On the face of it, comparing Mo Salah and Dirk Kurt is the equivalent of saying Breaking Bad and Game Of Thrones are similar TV shows.
Kuyt is someone who got the very best out of his ability throughout an admirable career, occasionally resembling a pub player during an off day. Salah, meanwhile, is a player who oozes quality and natural talent, and possesses the kind of pace that most of us can only dream of. He is aesthetically-pleasing – something Kuyt most certainly was not.
The former Liverpool favourite and the current Reds darling are chalk and cheese as footballers, but there are definite comparisons to be drawn between the two.
One key attribute that stands out straight away is heart.
Liverpool are a side who have been accused of lacking it in abundance since the glory days, with too many fair-weather players in the squad and not enough prepared to dig deep when it matters. Kuyt could never be accused of that, with his work-rate and team ethic among the greatest in the Reds’ history, and few players this century have been more popular. He put his body on the line every week, and while other more talented individuals went missing, he proved priceless on so many occasions, particularly under Rafa Benitez.
Salah’s Liverpool career may only be in its infancy, but he is following suit. The Egyptian has immediately made himself a crowd favourite, scoring five times in just eight appearances, but his ability to fight for the cause and never shy away have been just as noticeable. Against Burnley on Saturday, he always wanted the ball and continually looked Liverpool’s biggest threat, and it was no surprise to see him score get a brilliantly-taken equaliser. Without him, it is likely that the Reds would have lost the game.
Kuyt did this time and time again during a Reds career that earned him 71 goals in 285 appearances. It wouldn’t always come off for him, as is also the case with Salah, but invariably he had a major say in a game. When the chips were down, the crowd was restless and others were sulking, he would barge his way through and rescue his team, or win a tackle that breathed new life into everyone involved.
The Dutchman was also the king of scoring big goals – something Salah is already showing signs of emulating. How many times did Kuyt deliver on a high-profile occasion? Certainly more times than most his illustrious teammates at the time, perhaps barring Steven Gerrard.
He scored a hat-trick against Man United, a last-gasp winner at Goodison Park, a Champions League semi-final goal against Chelsea and the winning penalty in the shootout against them a year earlier. His League Cup final strike against Cardiff City helped Liverpool lift their last piece of silverware, back in 2012, and he registered vital efforts against the likes of Arsenal, Man City and Inter Milan down the years. Kuyt simply had that knack of being in the right place at the right time – a special skill in football that is sometimes horribly mistaken for being “lucky”.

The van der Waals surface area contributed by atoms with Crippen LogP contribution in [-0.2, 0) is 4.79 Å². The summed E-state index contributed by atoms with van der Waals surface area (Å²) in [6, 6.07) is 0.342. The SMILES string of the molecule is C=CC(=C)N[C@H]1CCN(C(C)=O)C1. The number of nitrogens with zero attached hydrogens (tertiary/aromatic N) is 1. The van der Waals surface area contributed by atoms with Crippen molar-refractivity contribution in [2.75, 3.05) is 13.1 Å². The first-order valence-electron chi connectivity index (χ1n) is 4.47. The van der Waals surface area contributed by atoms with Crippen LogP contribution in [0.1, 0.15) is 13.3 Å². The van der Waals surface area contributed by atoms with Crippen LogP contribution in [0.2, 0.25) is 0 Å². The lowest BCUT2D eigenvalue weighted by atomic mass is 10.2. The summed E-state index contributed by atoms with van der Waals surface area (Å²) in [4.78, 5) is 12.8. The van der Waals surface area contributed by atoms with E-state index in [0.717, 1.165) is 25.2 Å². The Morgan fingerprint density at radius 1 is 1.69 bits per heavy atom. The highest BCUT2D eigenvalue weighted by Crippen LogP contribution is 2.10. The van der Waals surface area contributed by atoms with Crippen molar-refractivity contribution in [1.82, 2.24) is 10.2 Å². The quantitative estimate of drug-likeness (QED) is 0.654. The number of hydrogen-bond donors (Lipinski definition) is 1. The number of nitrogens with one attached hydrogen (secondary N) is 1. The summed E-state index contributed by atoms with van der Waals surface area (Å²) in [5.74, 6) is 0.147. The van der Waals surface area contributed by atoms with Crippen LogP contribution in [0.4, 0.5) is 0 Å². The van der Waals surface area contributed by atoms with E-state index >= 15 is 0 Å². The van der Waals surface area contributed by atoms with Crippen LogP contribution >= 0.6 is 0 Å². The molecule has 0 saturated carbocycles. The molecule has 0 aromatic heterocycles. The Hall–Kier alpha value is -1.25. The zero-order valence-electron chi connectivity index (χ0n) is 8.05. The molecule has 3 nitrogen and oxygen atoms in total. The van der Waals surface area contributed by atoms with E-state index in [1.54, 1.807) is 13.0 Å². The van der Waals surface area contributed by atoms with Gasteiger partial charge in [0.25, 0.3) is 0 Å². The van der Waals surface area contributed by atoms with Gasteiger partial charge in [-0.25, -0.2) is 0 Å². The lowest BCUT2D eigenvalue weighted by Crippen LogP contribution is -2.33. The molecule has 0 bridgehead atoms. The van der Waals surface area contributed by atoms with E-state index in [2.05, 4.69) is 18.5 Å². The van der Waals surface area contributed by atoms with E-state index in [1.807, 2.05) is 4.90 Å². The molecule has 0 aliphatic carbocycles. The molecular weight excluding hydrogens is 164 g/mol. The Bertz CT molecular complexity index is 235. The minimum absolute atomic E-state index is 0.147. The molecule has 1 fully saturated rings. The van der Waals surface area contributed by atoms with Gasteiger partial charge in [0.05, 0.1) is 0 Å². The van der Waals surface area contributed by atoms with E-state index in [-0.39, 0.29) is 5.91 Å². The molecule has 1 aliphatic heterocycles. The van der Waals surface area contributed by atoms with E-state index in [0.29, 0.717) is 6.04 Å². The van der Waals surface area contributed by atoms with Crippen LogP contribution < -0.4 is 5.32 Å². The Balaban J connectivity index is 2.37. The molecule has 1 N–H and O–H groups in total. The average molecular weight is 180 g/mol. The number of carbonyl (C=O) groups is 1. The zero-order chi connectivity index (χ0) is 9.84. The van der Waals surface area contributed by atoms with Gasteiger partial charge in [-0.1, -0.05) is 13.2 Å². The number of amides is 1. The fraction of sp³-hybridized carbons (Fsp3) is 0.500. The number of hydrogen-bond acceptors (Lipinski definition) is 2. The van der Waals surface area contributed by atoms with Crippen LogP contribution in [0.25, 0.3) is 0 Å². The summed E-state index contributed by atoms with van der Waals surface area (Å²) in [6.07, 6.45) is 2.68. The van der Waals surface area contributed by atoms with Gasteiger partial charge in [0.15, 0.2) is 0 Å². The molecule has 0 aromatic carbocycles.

Perhaps it is wrong to assume that Salah is going to be Liverpool’s big-game current-day player after just eight appearances, but he just has that feel about him.
Fellow star men Philippe Coutinho and Roberto Firmino are sometimes guilty of going missing in pressurised moments – both have also delivered at key times, in fairness – but Salah immediately doesn’t strike you as that type.
Granted, his end product was disappointing in the recent drubbing at the hands of Man City, but that felt more like “one of those days” than anything.
But for woeful defending, Salah would have earned Liverpool all three points at Watford on the opening weekend, and Hoffenheim, Arsenal and Sevilla have all been victims of his predatory instincts in recent weeks, all of which have to be considered “big” matches.
He may miss a lot of chances and not always perform as consistently as someone like Sadio Mane, but Salah is the one you can see scoring a winner at Old Trafford or being the difference in a huge Champions League game. Like Kuyt before him, he will etch his name into Anfield folklore with some truly memorable moments in the coming years.
Ugly goals also deserve a brief mention, with both Kuyt and Salah masters at scoring the type of strikes so many Liverpool players are incapable of.
Salah’s horrible deflected effort against Sevilla summed that up to perfection – when do Mane, Coutinho and Firmino score goals like that, for all their brilliance? – and his goals against Watford and Hoffenheim were also a long, long way from being Goal of the Season contenders.
Kuyt’s aforementioned treble against United was surely the ugliest hat-trick in history, and so many other goals that he scored often came off bizarre body parts or via fluky defections. Players of this ilk are so important to any trophy-hunting team, because they win you points in times of need. They are so often the best player in terrible team performances.
Salah was reportedly signed in favour of Brazilian trick machine Douglas Costa this summer, and Jurgen Klopp made exactly the right decision there. He may not be as gifted or as fashionable as the former Bayern Munich man, but in terms of hunger, consistency and influence, there is no comparison.
When it comes to playing styles, it is hard to find two more contrasting right-sided players than Kuyt and Salah, but they are kindred spirits in a lot of ways.
They have a winning edge that is so pivotal, and their ability to score at a prolific rate and at crucial times is there for all to see. They are two instantly likeable men who have a perfect blend of determination, impact and big-game mentality.
If Salah can go on to have the kind of Anfield career that Kuyt forged, he will be an undoubted success story – hopefully he eclipses him and becomes a bona fide Liverpool legend one day.
There will be frustrating times, as was the case with Kuyt, but look forward to the Egyptian coming up with many more important, ugly goals in the years to come.